“To me, showing up 15 minutes late doesn’t say championship training. It says, ‘I don’t care enough to be on time for myself and my teammates.’ And I get it, it’s easier to let people roll in late than it is to constantly hold that line. But what I told them was, ‘I don’t want to look at you after a loss and go, maybe I should have made you be on time. Sorry.’ No, I want to know I gave everything I had on my end.”
Less than three years later, Follis was in the corner when that championship training netted the team’s first UFC belt. Miesha Tate, a talented women’s bantamweight who’d bounced around gyms on the West Coast to settle down at Xtreme Couture, shocked the world at UFC 196 with a last-minute submission of Holly Holm to win the promotion’s 135-pound title.
It was a moment of huge pride for Follis, who left Team Quest after a period of personal tumult and afterward spent a considerable time away from the fight game. But his time at Xtreme Couture would not come without its own acrimony.
Just one month after Lee lost the UFC 216 interim title bout to Tony Ferguson in a back-and-forth fight, Follis confirmed his departure from the gym.
In a statement provided to Bleacher Report, he thanked Couture for bringing him onto the team.
“Having the opportunity to build it back up to a world-class level has been one of the great experiences of my professional career,” he said. “At the time there was not a Brazilian jiu-jitsu program in place for non-fighters to come in for, so to see it take off and flourish was a great accomplishment.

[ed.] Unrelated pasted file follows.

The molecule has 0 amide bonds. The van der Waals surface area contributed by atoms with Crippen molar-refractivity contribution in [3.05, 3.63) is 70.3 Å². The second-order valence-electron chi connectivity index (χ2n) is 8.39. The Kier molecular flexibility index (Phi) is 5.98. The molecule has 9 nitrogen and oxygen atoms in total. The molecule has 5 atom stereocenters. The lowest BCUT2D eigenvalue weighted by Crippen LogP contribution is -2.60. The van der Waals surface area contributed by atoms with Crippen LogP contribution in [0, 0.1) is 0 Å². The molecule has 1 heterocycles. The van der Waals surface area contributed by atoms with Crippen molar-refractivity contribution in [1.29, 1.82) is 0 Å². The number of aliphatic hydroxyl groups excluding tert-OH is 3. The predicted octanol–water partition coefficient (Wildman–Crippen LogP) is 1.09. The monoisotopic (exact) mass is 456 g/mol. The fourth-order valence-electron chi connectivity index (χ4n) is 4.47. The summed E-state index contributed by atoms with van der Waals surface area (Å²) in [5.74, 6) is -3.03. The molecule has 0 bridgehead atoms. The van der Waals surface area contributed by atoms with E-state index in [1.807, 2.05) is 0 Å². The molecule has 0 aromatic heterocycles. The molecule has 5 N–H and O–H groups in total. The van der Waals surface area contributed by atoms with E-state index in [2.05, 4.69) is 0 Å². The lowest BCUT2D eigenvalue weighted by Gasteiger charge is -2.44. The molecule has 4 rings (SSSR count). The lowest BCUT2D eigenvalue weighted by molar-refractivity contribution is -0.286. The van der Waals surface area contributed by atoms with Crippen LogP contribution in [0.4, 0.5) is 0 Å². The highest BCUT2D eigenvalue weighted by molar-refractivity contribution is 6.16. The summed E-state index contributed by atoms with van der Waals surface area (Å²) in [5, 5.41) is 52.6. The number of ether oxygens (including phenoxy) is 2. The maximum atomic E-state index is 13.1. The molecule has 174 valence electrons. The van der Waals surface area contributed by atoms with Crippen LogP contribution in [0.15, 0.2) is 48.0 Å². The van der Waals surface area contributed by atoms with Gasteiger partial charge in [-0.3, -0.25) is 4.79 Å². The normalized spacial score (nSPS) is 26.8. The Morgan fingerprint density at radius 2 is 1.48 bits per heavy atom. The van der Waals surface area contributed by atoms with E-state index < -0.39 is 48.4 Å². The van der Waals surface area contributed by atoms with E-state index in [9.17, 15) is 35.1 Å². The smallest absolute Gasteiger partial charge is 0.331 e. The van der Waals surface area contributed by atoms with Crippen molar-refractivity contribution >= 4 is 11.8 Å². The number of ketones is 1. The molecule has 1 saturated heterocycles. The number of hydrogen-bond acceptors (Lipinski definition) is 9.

“I’m really excited about some big possibilities that are currently sitting in front of me and I’m looking forward to watching these things unfold soon. I’m so grateful to everyone that partnered with me over the years to get the gym and the Brazilian jiu-jitsu program to where it is.”
Xtreme Couture manager and coach Eric Nicksick wished Follis well in his future endeavors, but indicated the coach didn’t always jell with his colleagues.
“I feel like we weren’t on the same page with a lot of things that were coming up with coach Follis,” Nicksick told MMAjunkie Radio two weeks ago. “I wish him nothing but the best. I feel like he’s better off on his own and doing his own thing and running his own program.
“He’s going to do well. He’s always been a successful coach, but I think the track record of him bumping around kind of speaks for itself.”
On Saturday, Keith Lee, the younger brother of Kevin Lee and another promising MMA prospect under Follis’ tutelage, won his third professional bout, stopping his opponent via first-round TKO.
Unlike so many nights where he’d shared in the successes and failures of his students, Follis wasn’t there to watch Lee win.view original article >>